So, these are the narratives that various liberal corners are trying to push: the version of the warm, fuzzy, innocent terrorists who were just misunderstood. If there is one area where US mainstream media can’t sell their narratives about “demonizing”, “scapegoating” and “dog whistling” to the American public, that’s with Al-Qaeda-affiliated terrorists. But they will still try. Reading these articles, you have to wonder: what’s the agenda there.
After their release from Guantanamo, Uighur jihadists were dispatched to Albania, Switzerland and Slovakia and some Latin American countries. The question is whether the American government has leverage over these former Guantanamo detainees, and whether they will join the terrorist networks operating against China. We don’t know what the terms of release of these jihadists were and whether they are not sleeping cells that could be unleashed upon China at some point. The radicalization of Xinjiang by the US government with the aim to create trouble for the Chinese government is one of the reasons the US government invaded Afghanistan, as I argued previously.
You have to love the way the US government interprets US support for terrorism around the world: we are not funding and supporting terrorism, we are just creating strategic groups to fight authoritarian regimes. In the 1980s, the US government created and funded the mujahidin, right there, in the same region. Then they pushed ISIS on the world as the good terrorists in Syria, only to have to fight them later, and God knows how many more terrorist groups that we have no idea about.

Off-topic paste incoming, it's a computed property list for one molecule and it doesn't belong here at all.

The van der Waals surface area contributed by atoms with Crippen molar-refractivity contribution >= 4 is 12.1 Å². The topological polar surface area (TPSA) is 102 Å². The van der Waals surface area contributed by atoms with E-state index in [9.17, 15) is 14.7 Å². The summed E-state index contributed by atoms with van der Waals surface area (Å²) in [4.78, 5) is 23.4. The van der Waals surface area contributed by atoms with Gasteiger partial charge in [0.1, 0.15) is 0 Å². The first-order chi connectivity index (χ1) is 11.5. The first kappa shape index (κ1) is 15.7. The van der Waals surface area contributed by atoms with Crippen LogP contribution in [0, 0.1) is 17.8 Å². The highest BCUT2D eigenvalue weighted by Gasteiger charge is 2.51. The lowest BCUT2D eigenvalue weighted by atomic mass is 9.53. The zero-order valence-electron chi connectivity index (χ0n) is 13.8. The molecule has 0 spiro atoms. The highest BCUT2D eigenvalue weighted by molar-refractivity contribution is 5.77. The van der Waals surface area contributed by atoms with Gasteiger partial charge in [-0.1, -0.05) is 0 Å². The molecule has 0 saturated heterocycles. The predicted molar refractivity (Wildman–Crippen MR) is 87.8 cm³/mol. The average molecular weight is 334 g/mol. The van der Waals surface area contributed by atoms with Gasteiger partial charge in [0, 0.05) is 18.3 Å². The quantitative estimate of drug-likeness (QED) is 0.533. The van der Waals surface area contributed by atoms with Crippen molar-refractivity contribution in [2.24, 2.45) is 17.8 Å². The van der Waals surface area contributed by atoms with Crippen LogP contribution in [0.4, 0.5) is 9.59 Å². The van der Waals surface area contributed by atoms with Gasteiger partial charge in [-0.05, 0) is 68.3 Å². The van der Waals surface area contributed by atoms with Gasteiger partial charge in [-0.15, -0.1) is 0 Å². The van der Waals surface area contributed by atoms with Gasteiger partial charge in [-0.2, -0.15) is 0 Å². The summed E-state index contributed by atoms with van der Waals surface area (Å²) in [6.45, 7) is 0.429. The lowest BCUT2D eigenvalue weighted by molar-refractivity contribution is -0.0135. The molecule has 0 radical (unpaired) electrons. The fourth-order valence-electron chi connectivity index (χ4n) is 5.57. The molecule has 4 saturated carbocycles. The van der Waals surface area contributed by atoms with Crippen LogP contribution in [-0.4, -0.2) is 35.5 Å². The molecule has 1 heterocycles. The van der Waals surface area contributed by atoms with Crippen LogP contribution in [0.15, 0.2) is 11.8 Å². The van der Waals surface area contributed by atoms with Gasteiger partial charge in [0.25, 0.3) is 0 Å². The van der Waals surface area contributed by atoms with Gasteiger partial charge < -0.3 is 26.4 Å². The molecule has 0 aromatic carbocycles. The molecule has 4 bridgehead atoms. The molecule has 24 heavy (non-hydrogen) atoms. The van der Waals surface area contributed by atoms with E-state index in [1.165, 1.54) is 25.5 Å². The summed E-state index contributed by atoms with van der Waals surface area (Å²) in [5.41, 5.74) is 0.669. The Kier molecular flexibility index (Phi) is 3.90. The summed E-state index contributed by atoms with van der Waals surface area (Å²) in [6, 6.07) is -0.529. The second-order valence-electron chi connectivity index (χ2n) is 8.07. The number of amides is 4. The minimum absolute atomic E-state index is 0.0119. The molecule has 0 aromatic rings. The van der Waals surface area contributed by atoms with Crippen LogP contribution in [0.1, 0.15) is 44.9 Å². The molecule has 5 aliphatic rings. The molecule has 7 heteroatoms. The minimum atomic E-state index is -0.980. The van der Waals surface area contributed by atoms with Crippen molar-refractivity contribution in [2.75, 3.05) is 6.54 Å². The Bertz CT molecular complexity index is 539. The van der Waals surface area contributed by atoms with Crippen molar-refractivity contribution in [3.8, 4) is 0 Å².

The fact that over the last 1-2 years the big US mainstream media spends resources on stories to basically white-wash clear-cut terrorists should signal something. These stories appear only now, almost 10 years after most of the Uighur jihadists were released from Guantanamo. These stories about the innocence of Guantanamo detainees scapegoated by the bad Chinese government didn’t appear right away. You’d think that the time for these stories would have been around the time when the Uighur jihadists got released from Guantanamo, not now.
The white-washing efforts by the US mainstream media who have to somehow explain the inconvenient past, show a sad fact about American public discourse right now: you can be vilified as a monster for saying things to women, while US mainstream media will break their backs to explain why actual terrorists are not that bad after all, and are really the victims here. They were not really terrorists, they just became victims of their terrorist activities. Watch this white-washing space. It will become even more pronounced, as we move forward into more hardened narratives of the Cold War against China.
Islamic State Khorasan’s Threat and the Taliban
As the Islamic State loses territory, it has increasingly turned to Afghanistan as a base for its global caliphate. Islamic State Khorasan (IS-K) is the Islamic State’s Central Asian province and remains active in the region since 2015. Khorasan region historically encompasses parts of modern-day Iran, Central Asia, Afghanistan, and Pakistan. IS-K mainly consists of some members of TTP, Lashkar-e-Taiba, Jamaat-ud- Dawa, Lashkar-e-Islam, Haqqani Network, the Islamic Movement of Uzbekistan and Afghan Taliban.